The German publication Deutsche Welle, on July 26, 2016, after a series of shootings and rampages (Amokläufe) in their country, published "Mass Killers Inspire 'Copycat' Attackers."
In the wake of all the carnage, the violence could not be ignored. The article began,
There is growing evidence that an act of mass murder will inspire others to commit similar crimes. Media reports on carnages like the ones in Munich or Japan, play a crucial role in spawning "copycat" killers.
On July 22, Ali David S. struck the Olympia shopping mall in Munich, exactly five years after right-wing extremist Andres Breivik killed 77 people in Norway. There is a possibility that the Norwegian was a role model for the Munich killer.To me, of course, what is remarkable is that during this summer of 2014, a dozen years about it was released, the media is discovering my book.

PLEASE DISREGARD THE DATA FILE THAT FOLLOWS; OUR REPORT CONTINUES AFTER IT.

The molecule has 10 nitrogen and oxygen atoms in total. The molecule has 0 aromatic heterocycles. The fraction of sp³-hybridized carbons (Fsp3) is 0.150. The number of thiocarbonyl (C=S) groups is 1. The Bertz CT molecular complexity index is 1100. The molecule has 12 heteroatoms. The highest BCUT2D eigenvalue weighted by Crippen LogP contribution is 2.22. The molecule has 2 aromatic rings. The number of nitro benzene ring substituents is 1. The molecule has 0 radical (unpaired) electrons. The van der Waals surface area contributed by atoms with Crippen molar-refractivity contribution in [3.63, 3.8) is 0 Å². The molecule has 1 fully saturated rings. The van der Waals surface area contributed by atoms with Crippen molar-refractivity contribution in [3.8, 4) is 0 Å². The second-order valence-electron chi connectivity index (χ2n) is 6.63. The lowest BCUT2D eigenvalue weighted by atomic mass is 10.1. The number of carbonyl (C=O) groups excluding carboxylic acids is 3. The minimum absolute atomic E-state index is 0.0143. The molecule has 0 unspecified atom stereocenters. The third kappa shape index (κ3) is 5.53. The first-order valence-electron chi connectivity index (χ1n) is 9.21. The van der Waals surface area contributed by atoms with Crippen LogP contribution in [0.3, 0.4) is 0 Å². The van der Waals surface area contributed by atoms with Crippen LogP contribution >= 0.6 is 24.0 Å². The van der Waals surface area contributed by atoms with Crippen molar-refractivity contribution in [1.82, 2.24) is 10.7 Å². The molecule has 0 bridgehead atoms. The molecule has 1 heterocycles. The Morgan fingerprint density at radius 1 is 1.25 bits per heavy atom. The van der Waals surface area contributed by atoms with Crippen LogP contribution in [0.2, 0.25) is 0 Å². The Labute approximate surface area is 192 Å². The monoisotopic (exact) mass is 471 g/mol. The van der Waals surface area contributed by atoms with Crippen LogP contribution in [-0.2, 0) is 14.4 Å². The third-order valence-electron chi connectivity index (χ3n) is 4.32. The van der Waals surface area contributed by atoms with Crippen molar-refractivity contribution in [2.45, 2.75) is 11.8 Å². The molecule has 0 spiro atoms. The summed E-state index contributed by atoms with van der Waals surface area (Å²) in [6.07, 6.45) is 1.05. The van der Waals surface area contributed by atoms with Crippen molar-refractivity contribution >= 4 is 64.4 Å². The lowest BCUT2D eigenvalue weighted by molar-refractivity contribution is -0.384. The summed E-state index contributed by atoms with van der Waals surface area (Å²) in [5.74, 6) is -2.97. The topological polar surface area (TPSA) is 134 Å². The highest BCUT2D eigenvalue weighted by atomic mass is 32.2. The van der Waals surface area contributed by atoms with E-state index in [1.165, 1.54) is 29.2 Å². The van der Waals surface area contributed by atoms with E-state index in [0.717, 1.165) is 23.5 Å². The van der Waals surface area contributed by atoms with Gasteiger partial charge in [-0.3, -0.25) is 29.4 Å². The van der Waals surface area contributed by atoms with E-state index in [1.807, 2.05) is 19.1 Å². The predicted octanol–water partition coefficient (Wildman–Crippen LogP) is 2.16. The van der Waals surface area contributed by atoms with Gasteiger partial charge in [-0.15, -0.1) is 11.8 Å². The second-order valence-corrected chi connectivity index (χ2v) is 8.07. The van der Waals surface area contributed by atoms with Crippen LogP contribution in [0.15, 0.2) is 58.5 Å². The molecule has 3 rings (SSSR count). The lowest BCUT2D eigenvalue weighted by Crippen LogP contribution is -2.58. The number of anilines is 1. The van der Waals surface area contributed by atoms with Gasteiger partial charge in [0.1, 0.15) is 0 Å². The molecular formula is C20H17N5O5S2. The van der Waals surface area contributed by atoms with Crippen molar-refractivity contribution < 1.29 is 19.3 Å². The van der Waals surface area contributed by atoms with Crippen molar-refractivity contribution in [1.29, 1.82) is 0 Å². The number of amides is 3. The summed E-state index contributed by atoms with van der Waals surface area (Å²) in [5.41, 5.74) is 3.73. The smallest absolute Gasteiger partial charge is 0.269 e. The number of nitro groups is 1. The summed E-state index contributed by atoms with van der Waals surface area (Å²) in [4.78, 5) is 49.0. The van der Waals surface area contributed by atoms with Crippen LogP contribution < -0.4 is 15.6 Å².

Deutsche Welle noted,
News organizations need to pay attention to the choice of words while reporting on such incidents, says Loren Coleman, author of the book The Copycat Effect: How The Media and Popular Culture Trigger the Mayhem in Tomorrow's Headlines.
According to Coleman, one should not, for example, report on "successful" gun attacks or "failed" suicides. Stereotypes such as "the boy next door" or "loner" should also be avoided, he adds.
There is no German language edition of The Copycat Effect, but it can be obtained in English in Germany.